Sovereign Pontiff and Patriarch
The Apostolic Johannite Church
The Apostolic Johannite Church has released its Office of the Hours to the public for online use. You can visit it at https://office.johannite.tech
To learn about the Office of the Hours, here is an audio talk by the Most Rev. Shaun McCann about its usage in the AJC and why it might be a beneficial practice for you.
The Lectern – Office of the Hours: What, How and Why with Most Rev. Shaun McCann
Many times through the Church’s history, one or other of our priests, in discussing theology has talked about the nature of God as being both at once transcendent and imminent. They are concepts that go hand in hand with the panentheism (not to be confused with pantheism) alluded to in the Apostolic Johannite Church’s Statement of Principles.
Panentheism, pan-en-theos (‘All in God’) is the view that the Divine is present in all there is, while still being beyond space and time- our Statement of Principles #1 references the ‘while the universe is contained within this Divine Godhead, the Godhead transcends it’. God is present in all things, but is not limited to all things and is beyond all things.
We cannot readily or easily reach or touch that infinite part of the Infinite which is beyond space and time, being finite creatures pinned down by the gravity of a thousand real concerns that keep us fastened and rooted to and in materiality.
Thoughts of ‘ultimate concern’ as theologians smarter than myself have called it, weave in and out of the background or on the blurred edge of the periphery when there’s bills to pay, clocks to punch and the Rorschach tests of modern culture and life.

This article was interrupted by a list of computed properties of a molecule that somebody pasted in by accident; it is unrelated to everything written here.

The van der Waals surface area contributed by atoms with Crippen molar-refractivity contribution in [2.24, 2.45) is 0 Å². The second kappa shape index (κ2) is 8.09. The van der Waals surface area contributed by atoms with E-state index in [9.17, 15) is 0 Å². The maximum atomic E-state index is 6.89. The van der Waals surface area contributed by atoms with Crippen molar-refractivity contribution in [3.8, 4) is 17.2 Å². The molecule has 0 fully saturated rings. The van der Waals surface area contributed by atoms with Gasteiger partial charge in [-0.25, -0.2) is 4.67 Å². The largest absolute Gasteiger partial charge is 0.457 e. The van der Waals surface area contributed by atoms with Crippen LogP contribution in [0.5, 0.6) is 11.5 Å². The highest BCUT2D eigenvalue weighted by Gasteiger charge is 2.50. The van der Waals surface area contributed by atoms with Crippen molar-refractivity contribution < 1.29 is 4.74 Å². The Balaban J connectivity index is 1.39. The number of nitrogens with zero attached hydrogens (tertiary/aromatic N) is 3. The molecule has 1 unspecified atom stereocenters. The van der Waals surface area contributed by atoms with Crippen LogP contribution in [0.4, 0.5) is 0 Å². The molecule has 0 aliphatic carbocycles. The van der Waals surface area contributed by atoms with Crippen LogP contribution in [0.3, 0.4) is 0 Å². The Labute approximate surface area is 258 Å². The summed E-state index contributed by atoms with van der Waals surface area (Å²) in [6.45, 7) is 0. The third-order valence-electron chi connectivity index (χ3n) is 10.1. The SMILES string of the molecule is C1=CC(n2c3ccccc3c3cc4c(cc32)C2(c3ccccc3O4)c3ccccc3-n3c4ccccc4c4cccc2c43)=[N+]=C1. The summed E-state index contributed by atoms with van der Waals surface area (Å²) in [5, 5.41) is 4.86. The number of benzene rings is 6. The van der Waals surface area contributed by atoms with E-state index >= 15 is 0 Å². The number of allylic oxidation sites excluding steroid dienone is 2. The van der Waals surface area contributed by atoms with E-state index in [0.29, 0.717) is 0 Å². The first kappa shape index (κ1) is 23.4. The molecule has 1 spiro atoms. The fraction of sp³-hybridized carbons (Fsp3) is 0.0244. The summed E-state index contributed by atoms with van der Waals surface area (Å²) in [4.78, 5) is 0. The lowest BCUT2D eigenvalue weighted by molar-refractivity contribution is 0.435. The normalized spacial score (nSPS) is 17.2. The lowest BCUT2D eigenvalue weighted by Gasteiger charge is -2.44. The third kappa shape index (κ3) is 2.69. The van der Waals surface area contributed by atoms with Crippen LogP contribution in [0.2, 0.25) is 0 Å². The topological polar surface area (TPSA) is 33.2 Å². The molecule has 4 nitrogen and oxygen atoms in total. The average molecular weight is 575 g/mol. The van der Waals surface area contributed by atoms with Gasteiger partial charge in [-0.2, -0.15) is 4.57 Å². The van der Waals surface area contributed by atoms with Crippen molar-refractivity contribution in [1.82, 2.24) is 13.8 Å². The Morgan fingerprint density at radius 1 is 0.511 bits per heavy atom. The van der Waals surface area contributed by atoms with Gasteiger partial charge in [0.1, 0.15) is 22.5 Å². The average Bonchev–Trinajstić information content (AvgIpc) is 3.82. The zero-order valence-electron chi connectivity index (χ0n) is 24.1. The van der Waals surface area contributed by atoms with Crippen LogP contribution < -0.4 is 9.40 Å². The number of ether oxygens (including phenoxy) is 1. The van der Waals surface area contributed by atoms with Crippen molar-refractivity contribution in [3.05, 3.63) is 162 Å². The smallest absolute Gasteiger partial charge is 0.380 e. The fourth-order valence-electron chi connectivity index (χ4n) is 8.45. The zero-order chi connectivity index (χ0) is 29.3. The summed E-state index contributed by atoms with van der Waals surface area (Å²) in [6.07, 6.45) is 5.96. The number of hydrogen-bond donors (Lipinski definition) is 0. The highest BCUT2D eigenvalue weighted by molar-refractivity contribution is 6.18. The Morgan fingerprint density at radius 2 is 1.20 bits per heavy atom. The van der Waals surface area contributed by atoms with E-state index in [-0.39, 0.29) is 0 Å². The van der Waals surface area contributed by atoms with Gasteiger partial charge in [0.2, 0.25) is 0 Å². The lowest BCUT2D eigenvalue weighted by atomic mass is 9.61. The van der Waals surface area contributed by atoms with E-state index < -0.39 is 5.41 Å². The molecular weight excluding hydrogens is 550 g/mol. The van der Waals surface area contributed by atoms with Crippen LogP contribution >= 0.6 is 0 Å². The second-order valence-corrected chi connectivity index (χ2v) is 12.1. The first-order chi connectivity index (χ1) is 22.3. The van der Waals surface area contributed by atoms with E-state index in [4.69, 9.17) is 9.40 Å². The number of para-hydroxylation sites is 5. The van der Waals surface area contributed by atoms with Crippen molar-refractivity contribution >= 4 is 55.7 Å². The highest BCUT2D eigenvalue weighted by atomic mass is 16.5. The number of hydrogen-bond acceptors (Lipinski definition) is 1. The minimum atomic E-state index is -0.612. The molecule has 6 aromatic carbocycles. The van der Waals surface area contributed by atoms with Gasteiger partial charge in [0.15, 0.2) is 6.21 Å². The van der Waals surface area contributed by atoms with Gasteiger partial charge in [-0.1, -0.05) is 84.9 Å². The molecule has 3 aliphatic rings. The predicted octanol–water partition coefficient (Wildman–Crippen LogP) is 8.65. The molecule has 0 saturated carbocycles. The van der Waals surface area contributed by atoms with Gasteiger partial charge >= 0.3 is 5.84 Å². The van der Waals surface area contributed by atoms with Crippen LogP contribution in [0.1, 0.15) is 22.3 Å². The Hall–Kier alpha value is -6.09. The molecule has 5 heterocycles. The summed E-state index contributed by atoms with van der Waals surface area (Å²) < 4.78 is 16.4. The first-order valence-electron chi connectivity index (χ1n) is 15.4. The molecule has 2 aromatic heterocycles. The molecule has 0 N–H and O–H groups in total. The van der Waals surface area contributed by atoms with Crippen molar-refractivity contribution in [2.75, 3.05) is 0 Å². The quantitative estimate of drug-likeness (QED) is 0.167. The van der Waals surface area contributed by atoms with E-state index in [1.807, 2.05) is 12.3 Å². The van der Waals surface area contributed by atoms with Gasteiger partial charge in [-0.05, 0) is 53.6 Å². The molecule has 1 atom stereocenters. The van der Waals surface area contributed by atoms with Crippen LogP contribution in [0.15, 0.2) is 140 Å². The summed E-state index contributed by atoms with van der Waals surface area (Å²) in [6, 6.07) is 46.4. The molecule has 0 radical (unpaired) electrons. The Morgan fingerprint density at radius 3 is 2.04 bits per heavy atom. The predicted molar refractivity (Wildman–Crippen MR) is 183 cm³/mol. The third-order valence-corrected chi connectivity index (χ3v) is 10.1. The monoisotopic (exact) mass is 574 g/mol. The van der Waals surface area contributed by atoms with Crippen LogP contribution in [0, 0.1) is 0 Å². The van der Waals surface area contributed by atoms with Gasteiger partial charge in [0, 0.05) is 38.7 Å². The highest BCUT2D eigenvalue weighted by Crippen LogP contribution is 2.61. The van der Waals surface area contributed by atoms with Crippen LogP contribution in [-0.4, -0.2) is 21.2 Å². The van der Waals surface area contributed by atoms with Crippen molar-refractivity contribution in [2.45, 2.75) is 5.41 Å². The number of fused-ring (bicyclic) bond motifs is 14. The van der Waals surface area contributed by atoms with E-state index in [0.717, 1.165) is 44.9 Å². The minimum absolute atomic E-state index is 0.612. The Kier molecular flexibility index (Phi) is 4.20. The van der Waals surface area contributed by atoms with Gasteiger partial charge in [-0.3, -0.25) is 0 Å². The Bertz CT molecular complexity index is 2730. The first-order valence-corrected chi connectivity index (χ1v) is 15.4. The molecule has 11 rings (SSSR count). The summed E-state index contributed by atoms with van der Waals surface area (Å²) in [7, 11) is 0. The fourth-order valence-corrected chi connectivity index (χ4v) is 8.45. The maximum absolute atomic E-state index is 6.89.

So how to we turn our gaze, mind and hearts to the focus of the Infinite when we are hip deep in the darkness of the finite? Particularly now, when ignorance, fear and illness and where are we going to find some toilet paper, are a part of the thousand real concerns fastening us to the world.
For as long as any of us has been alive- hundreds of times over in fact of years, Christianity has occupied a dominant role in society and culture. Many times unjustly, heartlessly and cruelly. You know the history- persecution of science, crusade against heretic and infidel alike, the list is long. The list of the good it has done is also equally long, and is as impressive as its negative points are depressing.
Neither of these ends however is the point of these written thoughts. I mention this only to say that it has been around long enough where it has existed in a variety of conditions, with a variety of dispositions- that defy typecasting it as either the greatest good, or the darkest evil. It is, as it has been from the beginning, made up of regular human beings- with their attendant difficulties, blessings, gifts and ignorance.
And once upon a time, it was not the globe spanning infighting cultural backdrop of Western civilization so-called.